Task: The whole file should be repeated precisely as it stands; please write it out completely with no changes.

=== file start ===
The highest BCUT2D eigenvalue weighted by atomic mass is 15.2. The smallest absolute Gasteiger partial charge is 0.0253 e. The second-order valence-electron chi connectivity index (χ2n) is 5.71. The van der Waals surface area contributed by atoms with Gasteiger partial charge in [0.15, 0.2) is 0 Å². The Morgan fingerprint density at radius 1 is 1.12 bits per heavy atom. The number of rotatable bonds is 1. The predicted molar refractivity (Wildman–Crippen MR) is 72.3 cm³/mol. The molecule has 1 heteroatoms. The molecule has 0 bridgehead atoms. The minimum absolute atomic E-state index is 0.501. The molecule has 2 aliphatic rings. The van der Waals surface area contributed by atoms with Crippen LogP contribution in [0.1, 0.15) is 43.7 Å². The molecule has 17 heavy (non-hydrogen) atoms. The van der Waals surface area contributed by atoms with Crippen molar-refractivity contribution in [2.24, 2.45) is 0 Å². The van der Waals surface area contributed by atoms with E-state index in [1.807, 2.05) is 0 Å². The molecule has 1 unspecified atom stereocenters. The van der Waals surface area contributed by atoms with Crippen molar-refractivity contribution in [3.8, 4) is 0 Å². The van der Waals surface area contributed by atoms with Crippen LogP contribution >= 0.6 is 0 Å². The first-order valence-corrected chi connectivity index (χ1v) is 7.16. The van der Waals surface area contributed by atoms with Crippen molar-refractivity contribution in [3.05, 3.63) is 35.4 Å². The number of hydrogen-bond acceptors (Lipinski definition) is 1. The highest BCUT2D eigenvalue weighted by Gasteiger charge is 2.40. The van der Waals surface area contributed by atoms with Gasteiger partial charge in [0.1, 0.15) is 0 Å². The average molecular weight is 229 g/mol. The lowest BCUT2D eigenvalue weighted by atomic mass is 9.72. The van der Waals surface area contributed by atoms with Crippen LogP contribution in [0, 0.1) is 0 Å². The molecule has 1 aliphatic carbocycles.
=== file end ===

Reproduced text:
The highest BCUT2D eigenvalue weighted by atomic mass is 15.2. The smallest absolute Gasteiger partial charge is 0.0253 e. The second-order valence-electron chi connectivity index (χ2n) is 5.71. The van der Waals surface area contributed by atoms with Gasteiger partial charge in [0.15, 0.2) is 0 Å². The Morgan fingerprint density at radius 1 is 1.12 bits per heavy atom. The number of rotatable bonds is 1. The predicted molar refractivity (Wildman–Crippen MR) is 72.3 cm³/mol. The molecule has 1 heteroatoms. The molecule has 0 bridgehead atoms. The minimum absolute atomic E-state index is 0.501. The molecule has 2 aliphatic rings. The van der Waals surface area contributed by atoms with Crippen LogP contribution in [0.1, 0.15) is 43.7 Å². The molecule has 17 heavy (non-hydrogen) atoms. The van der Waals surface area contributed by atoms with Crippen molar-refractivity contribution in [2.24, 2.45) is 0 Å². The van der Waals surface area contributed by atoms with E-state index in [1.807, 2.05) is 0 Å². The molecule has 1 unspecified atom stereocenters. The van der Waals surface area contributed by atoms with Crippen molar-refractivity contribution in [3.8, 4) is 0 Å². The van der Waals surface area contributed by atoms with Crippen LogP contribution >= 0.6 is 0 Å². The first-order valence-corrected chi connectivity index (χ1v) is 7.16. The van der Waals surface area contributed by atoms with Crippen molar-refractivity contribution in [3.05, 3.63) is 35.4 Å². The number of hydrogen-bond acceptors (Lipinski definition) is 1. The highest BCUT2D eigenvalue weighted by Gasteiger charge is 2.40. The van der Waals surface area contributed by atoms with Gasteiger partial charge in [0.1, 0.15) is 0 Å². The average molecular weight is 229 g/mol. The lowest BCUT2D eigenvalue weighted by atomic mass is 9.72. The van der Waals surface area contributed by atoms with Crippen LogP contribution in [0, 0.1) is 0 Å². The molecule has 1 aliphatic carbocycles.